'WE MUST KEEP AMERICA FIRST': Those are the closing words of a letter from Sens. Cory Gardner (R-Colo)., pictured on the right, and Gary Peters (D-Mich.) asking appropriators to support a four-percent increase in funding for FY2018 for the National Science Foundation and National Institute of Standards and Technology. They're the bipartisan duo behind the American Innovation and Competitiveness Act, the latest version of America COMPETES, which became law in January, They warn that "The United States is facing fierce international competition: China invests more than $335 billion annually on research and development initiatives, making them the second largest investor in the world and putting them on track to eclipse U.S. investments soon." 


HELPING HANDS: Issuing its Survey of Global Investment and Innovation Incentives, Deloitte notes that "In most countries and industry sectors, an elaborate system of financial incentives is available to fuel R&D, innovation, capital expansion, energy sustainability, employment, and training. . . . Some governments are making their incentives more generous to foster growth, whereas others focus on targeting their incentives to specific sectors to address narrow policy goals. The effectiveness of government incentives is always being evaluated—resulting in constant change, sun-setting laws, transition rules, complex enforcement policies . . . " Find the report here.


KEEPING TABS ON THE LAB:: This month, National Academies released its 2015-2016 Army Research Laboratory Technical Assistance Board (ARLTAB) report. It contains the biennial assessment of the army research lab’s scientific and technical quality in their research, development, and analysis programs. Get the report here.

THE NEW WORLD OF WORK:  As technology advances, it changes how we do business, from what software we use, to how we allocate jobs. Information Technology and the U.S. Workforce: Where are we and where do we go from here? is a new publication from the National Academies that explores “the interactions between technological, economic, and societal trends and identifies possible near-term developments for work.” Read more here.

RESPONSIBLE RESEARCH:: Twenty-five years ago, the National Academies published a report called Responsible Science: Ensuring the Integrity of the Research, evaluating issues related to research integrity. Since 1992, many different issues relating to scientific misconduct have come to light and the old report needed an upgrade. Fostering Scientific Integrity is an update on the old work, containing “best practices in research and recommends practical options for discouraging and addressing research misconduct and detrimental research practices.” Get the report here.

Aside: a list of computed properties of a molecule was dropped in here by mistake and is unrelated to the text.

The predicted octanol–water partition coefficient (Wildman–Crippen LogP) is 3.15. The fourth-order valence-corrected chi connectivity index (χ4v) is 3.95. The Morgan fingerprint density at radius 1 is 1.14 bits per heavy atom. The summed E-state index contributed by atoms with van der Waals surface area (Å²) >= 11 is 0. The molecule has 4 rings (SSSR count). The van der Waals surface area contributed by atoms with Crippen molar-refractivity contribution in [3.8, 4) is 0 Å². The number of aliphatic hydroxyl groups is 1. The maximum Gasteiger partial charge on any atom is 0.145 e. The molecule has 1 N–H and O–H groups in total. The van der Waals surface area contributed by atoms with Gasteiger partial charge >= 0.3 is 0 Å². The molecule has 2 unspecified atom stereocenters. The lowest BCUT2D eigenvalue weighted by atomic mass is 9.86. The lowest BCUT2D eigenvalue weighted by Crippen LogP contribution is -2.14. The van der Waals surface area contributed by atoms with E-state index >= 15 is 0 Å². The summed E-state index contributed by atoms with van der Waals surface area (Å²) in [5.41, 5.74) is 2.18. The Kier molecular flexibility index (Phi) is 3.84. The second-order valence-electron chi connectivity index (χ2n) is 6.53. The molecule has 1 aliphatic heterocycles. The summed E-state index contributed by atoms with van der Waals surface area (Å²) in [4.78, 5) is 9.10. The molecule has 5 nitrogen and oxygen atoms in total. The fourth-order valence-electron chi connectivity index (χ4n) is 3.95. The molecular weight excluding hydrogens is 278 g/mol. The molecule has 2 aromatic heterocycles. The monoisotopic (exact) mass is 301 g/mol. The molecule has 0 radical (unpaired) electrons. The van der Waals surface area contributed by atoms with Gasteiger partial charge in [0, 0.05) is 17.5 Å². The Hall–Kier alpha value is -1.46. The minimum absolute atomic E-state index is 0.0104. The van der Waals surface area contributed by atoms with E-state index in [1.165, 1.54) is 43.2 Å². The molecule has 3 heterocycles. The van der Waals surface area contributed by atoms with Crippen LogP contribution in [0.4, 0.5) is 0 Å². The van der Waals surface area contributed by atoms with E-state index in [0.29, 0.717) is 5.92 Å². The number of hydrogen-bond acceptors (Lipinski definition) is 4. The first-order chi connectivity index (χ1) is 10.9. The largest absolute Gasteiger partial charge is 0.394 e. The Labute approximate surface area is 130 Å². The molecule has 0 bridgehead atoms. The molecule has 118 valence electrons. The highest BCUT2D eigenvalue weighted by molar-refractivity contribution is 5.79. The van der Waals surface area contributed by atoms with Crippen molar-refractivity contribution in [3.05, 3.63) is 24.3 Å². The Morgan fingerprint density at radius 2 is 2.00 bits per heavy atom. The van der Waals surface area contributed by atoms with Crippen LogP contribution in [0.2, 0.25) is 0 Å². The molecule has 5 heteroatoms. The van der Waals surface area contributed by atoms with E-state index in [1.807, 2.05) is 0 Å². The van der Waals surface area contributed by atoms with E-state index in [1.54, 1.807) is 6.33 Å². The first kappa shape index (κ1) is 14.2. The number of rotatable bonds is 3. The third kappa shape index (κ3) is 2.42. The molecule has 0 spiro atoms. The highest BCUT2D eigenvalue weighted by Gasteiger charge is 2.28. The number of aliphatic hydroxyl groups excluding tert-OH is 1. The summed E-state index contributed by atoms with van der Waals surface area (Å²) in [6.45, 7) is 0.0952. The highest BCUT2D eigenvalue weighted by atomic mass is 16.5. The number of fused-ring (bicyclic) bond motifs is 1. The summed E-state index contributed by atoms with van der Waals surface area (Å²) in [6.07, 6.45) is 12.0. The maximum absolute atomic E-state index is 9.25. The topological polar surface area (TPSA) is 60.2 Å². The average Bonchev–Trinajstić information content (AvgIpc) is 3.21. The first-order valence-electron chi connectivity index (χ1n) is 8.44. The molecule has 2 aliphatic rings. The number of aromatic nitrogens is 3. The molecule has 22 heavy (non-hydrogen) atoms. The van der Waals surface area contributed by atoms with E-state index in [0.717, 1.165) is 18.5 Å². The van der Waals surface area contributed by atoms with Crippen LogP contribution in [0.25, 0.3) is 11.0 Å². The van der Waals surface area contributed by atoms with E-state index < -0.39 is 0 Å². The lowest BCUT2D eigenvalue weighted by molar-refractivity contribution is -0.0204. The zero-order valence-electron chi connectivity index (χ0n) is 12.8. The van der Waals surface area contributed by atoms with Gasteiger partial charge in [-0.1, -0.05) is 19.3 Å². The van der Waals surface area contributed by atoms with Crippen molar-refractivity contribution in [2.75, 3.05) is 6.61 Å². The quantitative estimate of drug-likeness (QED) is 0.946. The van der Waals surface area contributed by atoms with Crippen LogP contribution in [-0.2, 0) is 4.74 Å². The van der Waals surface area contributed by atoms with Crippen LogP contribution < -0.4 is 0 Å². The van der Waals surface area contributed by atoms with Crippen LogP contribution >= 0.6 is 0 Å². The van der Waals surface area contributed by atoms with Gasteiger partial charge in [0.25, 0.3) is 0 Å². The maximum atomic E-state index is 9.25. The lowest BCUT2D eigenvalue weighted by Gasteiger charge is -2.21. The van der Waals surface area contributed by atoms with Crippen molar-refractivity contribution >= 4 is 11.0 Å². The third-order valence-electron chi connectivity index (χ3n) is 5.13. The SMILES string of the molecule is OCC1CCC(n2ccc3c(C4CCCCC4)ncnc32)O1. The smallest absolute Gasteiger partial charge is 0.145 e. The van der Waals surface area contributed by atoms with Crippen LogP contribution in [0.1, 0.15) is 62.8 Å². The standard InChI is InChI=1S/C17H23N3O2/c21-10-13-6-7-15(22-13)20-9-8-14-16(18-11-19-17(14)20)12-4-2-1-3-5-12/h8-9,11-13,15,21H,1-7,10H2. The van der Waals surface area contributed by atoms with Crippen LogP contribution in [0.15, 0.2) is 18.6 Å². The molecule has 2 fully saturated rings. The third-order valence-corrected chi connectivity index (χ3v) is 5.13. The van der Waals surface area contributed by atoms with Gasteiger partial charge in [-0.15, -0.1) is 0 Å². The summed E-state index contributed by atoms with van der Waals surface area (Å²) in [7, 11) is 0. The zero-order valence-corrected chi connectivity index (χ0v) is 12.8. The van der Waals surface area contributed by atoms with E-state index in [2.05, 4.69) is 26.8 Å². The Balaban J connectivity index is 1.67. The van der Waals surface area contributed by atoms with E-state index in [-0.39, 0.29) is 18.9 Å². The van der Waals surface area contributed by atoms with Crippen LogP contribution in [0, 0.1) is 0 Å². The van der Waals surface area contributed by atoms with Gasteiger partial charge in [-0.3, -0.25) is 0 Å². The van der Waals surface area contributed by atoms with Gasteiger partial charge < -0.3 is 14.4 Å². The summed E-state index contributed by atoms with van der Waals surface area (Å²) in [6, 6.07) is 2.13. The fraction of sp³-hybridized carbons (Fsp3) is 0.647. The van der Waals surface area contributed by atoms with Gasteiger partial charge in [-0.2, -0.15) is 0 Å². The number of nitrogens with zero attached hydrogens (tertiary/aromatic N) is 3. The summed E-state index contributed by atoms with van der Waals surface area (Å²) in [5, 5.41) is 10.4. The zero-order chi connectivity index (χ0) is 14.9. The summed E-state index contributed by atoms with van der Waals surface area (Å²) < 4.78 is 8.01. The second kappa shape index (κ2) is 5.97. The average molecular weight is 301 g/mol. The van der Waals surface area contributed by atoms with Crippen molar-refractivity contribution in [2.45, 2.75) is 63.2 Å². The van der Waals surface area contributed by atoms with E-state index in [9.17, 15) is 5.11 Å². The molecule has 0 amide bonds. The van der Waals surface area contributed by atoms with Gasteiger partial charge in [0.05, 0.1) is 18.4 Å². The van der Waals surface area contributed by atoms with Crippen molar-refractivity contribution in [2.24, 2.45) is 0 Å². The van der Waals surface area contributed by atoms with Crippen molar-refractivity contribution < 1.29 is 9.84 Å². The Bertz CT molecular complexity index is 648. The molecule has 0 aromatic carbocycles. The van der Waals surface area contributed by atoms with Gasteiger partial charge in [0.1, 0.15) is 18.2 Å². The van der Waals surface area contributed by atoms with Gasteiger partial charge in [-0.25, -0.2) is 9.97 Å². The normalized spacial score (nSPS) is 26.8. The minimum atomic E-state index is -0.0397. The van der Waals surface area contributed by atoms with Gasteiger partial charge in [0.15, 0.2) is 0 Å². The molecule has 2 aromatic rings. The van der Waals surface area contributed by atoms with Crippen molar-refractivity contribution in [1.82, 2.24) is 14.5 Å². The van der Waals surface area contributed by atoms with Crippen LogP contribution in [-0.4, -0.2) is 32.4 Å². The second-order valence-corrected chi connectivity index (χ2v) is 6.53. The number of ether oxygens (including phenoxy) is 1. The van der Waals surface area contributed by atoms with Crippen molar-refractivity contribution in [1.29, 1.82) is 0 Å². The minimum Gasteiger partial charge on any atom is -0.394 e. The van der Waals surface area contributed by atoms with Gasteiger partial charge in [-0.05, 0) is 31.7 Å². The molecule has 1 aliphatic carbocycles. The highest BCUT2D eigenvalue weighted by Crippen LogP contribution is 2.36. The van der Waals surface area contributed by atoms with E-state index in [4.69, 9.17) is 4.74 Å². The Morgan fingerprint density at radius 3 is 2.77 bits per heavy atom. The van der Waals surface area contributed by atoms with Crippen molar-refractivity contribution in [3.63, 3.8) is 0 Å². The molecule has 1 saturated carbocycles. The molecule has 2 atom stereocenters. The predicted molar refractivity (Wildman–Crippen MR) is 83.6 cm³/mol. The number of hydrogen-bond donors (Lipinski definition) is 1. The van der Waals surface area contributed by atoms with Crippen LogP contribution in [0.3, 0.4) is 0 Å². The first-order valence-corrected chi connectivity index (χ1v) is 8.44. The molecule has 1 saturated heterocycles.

OPENING TO CUBA: Following this week's Engineering Deans Institute in Coral Gables, Fla. a small group of attendees made a quick trip to meet with educators in Havana. Posing with a well-preserved 1954 Chevy are, from left, David Ferro, Dean of Applied Science & Technology, Weber State University; Ranu Jung, Interim Dean of Engineering and Computing, Florida International University; Hans Hoyer, Secretary General of the International Federation for Engineering Education Societies and Executive Secretary of the Global Engineering Deans Council; J.B. Holston, Dean of Engineering and Computer Science, University of Denver Julia Ross, Dean of the College of Engineering and Information Technology at the University of Maryland, Baltimore County (and soon to become Dean of Engineering at Virginia Tech); and Ken Ball, Dean of Engineering, George Mason University. Photo courtesy of ASEE's Nathan Kahl.

THE SIXTH ANNUAL ASEE INTERNATIONAL FORUM will be held on Wednesday, June 28th, 2017 on the final day of ASEE’s Annual Conference in Columbus, OH. The International Forum brings together engineering professionals from academia and industry from around the globe who are engaged in novel engineering education initiatives to share information on successful models, experiences and best practices. The keynote speaker will be Dr. Martin E. Vigild, president of the European Society for Engineering Education. Click here for more information.

THE SECOND ANNUAL CHAIRS CONCLAVE at the 2017 ASEE Annual Conference. The ASEE Chairs Conclave, held in conjunction with the ASEE Annual Conference, is an exclusive forum for engineering and engineering technology chairs to exchange ideas, talk through challenges, and build working relationships. This year’s Conclave, on June 25, 2017, is focused on supporting faculty success. Topics addressed include: a) developing leadership skills, b) conducting research evaluations, c) having difficult conversations, and d) acclimating new faculty. Don’t miss out on this unique professional development and networking opportunity. Registration for this full-day event is $200. More detailed information can be found here.

PRISM PODCASTS: Click here to listen.

Prize-winning eGFI:  Get teens fired up about engineering with eGFI (Engineering, Go For It), ASEE's magazine for middle and high school students. Winner of the APEX Grand Award for Publication Excellence, eGFI combines engaging features, gorgeous graphics, and useful information about engineering colleges and careers. Click here to purchase copies, For bulk purchases or other inquiries, contact eGFI@asee.org or call 202-331-3500.